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Pugin, Augustus Welby Northmore

Pugin, Augustus Welby Northmore (1812–52). English architect and polemicist, the son of A. C. Pugin, he was one of the key personalities of the Gothic Revival. After his conversion to Roman Catholicism in c.1835 he became a leading figure in Ecclesiology.

In 1836 he published Contrasts; or, a Parallel between the Noble Edifices of the Fourteenth and Fifteenth Centuries, and Similar Buildings of the Present Day; Shewing the Present Decay of Taste. He claimed that Pointed architecture (Gothic) was produced by the RC faith, that Classical architecture was pagan, that the Reformation was a dreadful scourge, and that medieval architecture was greatly superior to anything produced by the Renaissance or Classical Revivals. The great test of architectural beauty was the fitness of the design to the purpose for which it was intended, and the style of a building should tell the spectator at once what its purpose was. Buildings of C19 (especially those of the leading architects of the day) were weighed in the balance against those of C14 and found wanting. His other main works, The True Principles of Pointed or Christian Architecture set forth (1841), The Present State of Ecclesiastical Architecture in England (1843), and An Apology for the Revival of Christian Architecture in England (1843), made it clear that Gothic was not a style, but a principle, a moral crusade, and the only mode of building possible for a Christian nation. His arguments and his very deep knowledge of all aspects of Gothic design had an immense impact on Anglican church-archi-tects, however. George Gilbert Scott was to write that he was ‘awakened’ from his ‘slumbers by the thunder of Pugin's writings’.

Pugin assisted Charles Barry with the details and furnishings of the Palace of Westminster (built 1840–70) and indeed it was Pugin, rather than Barry, who designed the exquisite architectural enrichments and confident colour-scheme for what is one of the great monuments of the Gothic Revival. As a church-architect, however, Pugin was unfortunate. Most of his churches have a mean and pinched look owing to a shortage of funds, and the RC hierarchy was not always convinced by the furious arguments of its recent convert, but at St Giles's, Cheadle, Ches. (1840–6), where his patron, John Talbot, 16th Earl of Shrewsbury and Earl of Waterford (1791–1852), paid handsomely (against his better judgement), Pugin was able to create a scholarly and sumptuous revival of a parish-church of the time of King Edward I (1272–1307), with a glowing polychrome interior, complete with chancel-screen, all in the Second Pointed style. Other works by him include St Chad's Cathedral, Birmingham (1839–41), St Alban's Church, Macclesfield, Ches. (1838–41), St Barnabas's Cathedral, Nottingham (1841–4), and St Mary's (or Marie's), Derby (1837–9).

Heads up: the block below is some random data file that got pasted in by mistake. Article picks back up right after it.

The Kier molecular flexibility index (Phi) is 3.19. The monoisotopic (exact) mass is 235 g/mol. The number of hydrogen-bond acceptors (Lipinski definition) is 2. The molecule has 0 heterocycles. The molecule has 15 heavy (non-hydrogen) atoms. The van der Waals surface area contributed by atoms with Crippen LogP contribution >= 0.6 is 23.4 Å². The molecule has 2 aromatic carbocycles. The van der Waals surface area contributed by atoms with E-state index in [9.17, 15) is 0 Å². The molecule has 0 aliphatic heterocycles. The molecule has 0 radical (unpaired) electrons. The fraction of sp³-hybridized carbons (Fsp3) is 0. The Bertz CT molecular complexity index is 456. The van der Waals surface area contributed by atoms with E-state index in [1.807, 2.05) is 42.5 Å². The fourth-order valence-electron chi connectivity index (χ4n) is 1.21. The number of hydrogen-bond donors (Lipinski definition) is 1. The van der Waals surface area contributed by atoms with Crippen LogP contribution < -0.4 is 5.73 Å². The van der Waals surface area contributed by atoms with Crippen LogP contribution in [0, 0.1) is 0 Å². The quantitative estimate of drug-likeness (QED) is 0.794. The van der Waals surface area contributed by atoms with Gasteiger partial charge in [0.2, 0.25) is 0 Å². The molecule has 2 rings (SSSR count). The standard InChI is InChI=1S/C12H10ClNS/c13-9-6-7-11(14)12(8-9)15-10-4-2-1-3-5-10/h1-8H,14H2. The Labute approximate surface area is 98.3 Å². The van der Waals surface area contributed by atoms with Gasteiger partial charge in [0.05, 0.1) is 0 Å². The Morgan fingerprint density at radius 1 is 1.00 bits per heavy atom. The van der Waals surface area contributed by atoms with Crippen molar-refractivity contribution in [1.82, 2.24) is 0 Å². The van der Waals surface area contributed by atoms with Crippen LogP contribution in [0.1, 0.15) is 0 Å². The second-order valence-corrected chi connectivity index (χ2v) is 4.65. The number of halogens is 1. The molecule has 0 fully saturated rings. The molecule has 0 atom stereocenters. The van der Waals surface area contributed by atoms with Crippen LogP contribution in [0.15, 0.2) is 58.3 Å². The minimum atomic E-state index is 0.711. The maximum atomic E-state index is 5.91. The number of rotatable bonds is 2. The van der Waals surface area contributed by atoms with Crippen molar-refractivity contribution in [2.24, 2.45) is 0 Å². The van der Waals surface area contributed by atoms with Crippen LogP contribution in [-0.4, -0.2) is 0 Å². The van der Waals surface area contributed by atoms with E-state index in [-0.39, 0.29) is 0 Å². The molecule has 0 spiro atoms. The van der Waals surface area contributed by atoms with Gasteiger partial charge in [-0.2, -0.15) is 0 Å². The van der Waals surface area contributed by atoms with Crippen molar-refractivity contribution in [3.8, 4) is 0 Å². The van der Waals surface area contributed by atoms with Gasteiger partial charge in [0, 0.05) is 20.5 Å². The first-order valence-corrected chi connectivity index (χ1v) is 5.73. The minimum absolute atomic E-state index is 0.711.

His secular architecture and his polemics were of great importance because he demonstrated by historical argument (e.g. Haddon Hall, Derbyshire (C12–C17) ) and by his own example (e.g. Alton Castle, Staffs. (1840–52); the complex of the Grange and St Augustine's, Ramsgate, Kent (1843–52—where he is buried); and Scarisbrick Hall, Ormskirk, Lancs. (1836–47) ) that the three-dimensional form of the building should grow naturally out of the plan. This he called the ‘true Picturesque’, while many houses he criticized were sham Picturesque with ‘donjon keeps … nothing but drawing rooms’, ‘watch-towers … where the house-maids sleep’, and bastions ‘where the butler keeps his plate’. Such buildings (e.g. G. L. Taylor's Hadlow Tower, Kent (c.1840)) were ‘mere masks’ and ‘ill-conceived lies’, whereas beauty should grow from necessity. Pattern-books and illustrations of historical architecture, to Pugin, were dangerous because they were mindlessly copied, and bits jumbled together in new concoctions. Such publications, in the possession of architects and builders, were as ‘bad as the Scriptures in the hands of Protestants’. His arguments led to the adoption of freely composed asymmetrical buildings (e.g. the vicarages of Butterfield) and to the Domestic Revival, the Queen Anne, and Free styles.

Bibliography

M. Aldrich (1994);
Atterbury & and Wainwright (1994);
Crook (1987);
Belcher (ed.) (2001);
Crook (1987);
J. Curl (1995);
Dixon & and Muthesius (1985);
Eastlake (1970);
Ferrey (1861);
Germann (1972);
Graby (ed.) (1989);
J. Harries (1994);
Hitchcock (1977);
Oxford Dictionary of National Biography (2004);
Pevsner (1972);
Placzek (ed.) (1982);
Port (ed.) (1976);
Pugin (1841, 1843, 1843a, 1973);
G. Scott (1995);
Stanton (1971);
Jane Turner (1996);

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Augustus Welby Northmore Pugin

Augustus Welby Northmore Pugin

Augustus Welby Northmore Pugin (1812-1852) was the most influential English ecclesiastical architect of his day and the principal theoretician of the Gothic revival.

Born in London on March 1, 1812, A. W. N. Pugin was the son of, and early assistant to, Augustus Charles Pugin, the producer of pattern books of Gothic building, such as Examples of Gothic Architecture (1831). The younger Pugin's conversion to Catholicism in 1834 led to a series of publications defending his chosen religion against the Established Church and advocating a correct Gothic style for its buildings. These publications had a great influence beyond the small circle of aristocratic Catholic restorationists, such as Lord Shrewsbury, who were Pugin's principal patrons.